@inline Base.length(a::Type{SA}) where {SA <: StaticArrayLike} = StaticArraysCore.length(a)

By doing this, I can now use StaticArraysCore.jl and invoke StaticArraysCore.length() as needed without introducing the additional complexity introduced by using StaticArrays.jl.

The proposal is not inherently about time to load. It’s more about reducing some complexity of package design while making core packages more useful. The core packages will look more like a Python package and people could use as if it were one with namespace qualifications.

My proposal is that we could move the definition of length to StaticArraysCore.jl but not import length from Base there.

Then wouldn’t you need !(SVector <: AbstractVector)? Interfaces · The Julia Language says you need to be able to support certain methods, and that (indirectly, via size) includes Base.length.

Overall I’m pretty skeptical about this proposal. It seems to be about giving up on solving the expression problem. What’s the benefit? “Reducing complexity of package design” sounds nice, but what does that actually mean? Is it complex only if you’re planning to split between Core & non-Core?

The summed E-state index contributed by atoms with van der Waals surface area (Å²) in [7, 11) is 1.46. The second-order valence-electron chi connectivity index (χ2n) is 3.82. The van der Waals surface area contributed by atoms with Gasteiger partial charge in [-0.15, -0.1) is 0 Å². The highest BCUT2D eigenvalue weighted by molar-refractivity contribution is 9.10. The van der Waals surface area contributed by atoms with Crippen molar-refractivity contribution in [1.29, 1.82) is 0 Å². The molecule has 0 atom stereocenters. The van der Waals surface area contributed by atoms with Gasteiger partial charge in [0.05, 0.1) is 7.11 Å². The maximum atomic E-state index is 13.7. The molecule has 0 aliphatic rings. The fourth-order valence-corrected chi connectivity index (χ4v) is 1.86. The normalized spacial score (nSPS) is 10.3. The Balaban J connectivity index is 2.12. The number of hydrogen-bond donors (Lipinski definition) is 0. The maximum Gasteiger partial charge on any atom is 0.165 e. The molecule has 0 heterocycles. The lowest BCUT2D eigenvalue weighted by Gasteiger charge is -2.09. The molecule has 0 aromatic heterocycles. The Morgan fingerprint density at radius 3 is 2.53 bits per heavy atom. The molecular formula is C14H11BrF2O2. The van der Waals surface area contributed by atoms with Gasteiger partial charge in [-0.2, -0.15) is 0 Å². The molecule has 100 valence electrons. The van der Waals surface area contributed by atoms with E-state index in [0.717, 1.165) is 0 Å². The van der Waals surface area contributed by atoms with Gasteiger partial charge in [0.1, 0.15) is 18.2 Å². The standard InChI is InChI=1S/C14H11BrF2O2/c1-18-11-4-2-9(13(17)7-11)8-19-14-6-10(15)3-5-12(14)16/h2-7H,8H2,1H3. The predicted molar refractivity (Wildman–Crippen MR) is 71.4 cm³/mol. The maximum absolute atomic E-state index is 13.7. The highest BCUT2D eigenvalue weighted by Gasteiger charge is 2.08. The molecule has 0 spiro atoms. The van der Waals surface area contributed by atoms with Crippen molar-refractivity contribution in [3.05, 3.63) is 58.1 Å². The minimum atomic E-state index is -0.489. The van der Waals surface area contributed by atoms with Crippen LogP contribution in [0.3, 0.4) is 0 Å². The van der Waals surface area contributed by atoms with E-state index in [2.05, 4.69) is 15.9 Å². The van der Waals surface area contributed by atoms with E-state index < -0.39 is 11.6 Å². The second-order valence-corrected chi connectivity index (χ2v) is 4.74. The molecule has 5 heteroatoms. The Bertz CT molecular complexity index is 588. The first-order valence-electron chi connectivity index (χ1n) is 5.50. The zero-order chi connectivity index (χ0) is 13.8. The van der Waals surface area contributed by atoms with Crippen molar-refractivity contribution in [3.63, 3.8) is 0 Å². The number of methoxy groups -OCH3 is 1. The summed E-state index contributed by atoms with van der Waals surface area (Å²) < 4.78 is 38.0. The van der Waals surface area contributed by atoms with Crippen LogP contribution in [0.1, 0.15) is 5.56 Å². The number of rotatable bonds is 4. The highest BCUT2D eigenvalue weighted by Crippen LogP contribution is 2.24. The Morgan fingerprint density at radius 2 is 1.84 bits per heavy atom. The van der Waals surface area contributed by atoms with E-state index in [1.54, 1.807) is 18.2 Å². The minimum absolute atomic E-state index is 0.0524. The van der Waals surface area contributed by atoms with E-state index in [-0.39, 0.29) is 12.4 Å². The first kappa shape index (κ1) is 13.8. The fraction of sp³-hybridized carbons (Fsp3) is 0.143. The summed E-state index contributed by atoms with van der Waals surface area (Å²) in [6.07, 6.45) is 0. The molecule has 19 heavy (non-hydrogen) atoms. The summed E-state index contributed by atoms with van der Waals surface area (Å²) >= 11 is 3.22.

Wouldn’t it be better to give up on the idea of *Core packages as an ugly bandaid and have someone spend three months improving the performance of package-loading? It seems likely to be less technical than other recent advances, and anyone comfortable with C could work on it. All it takes is 1-2 brave volunteers.

StaticArraysCore was (AFAIU) created so that people could extend methods to StaticArrays without having to depend on the full package and thereby did not have to take on the full load time cost. This is solved by package extensions in that you just make StaticArrays a weak dependency and add the extension methods into an extension module. So there is no need for Core packages anymore.


In the case of StaticArrays, how exactly would this work? My understanding is that extension packages are useful when you have two bits of functionality already loaded, and you want to make them interoperate seamlessly. So you’d still have a “main” package that defines things that are truly standalone, plus one or more extensions that get loaded conditionally. But: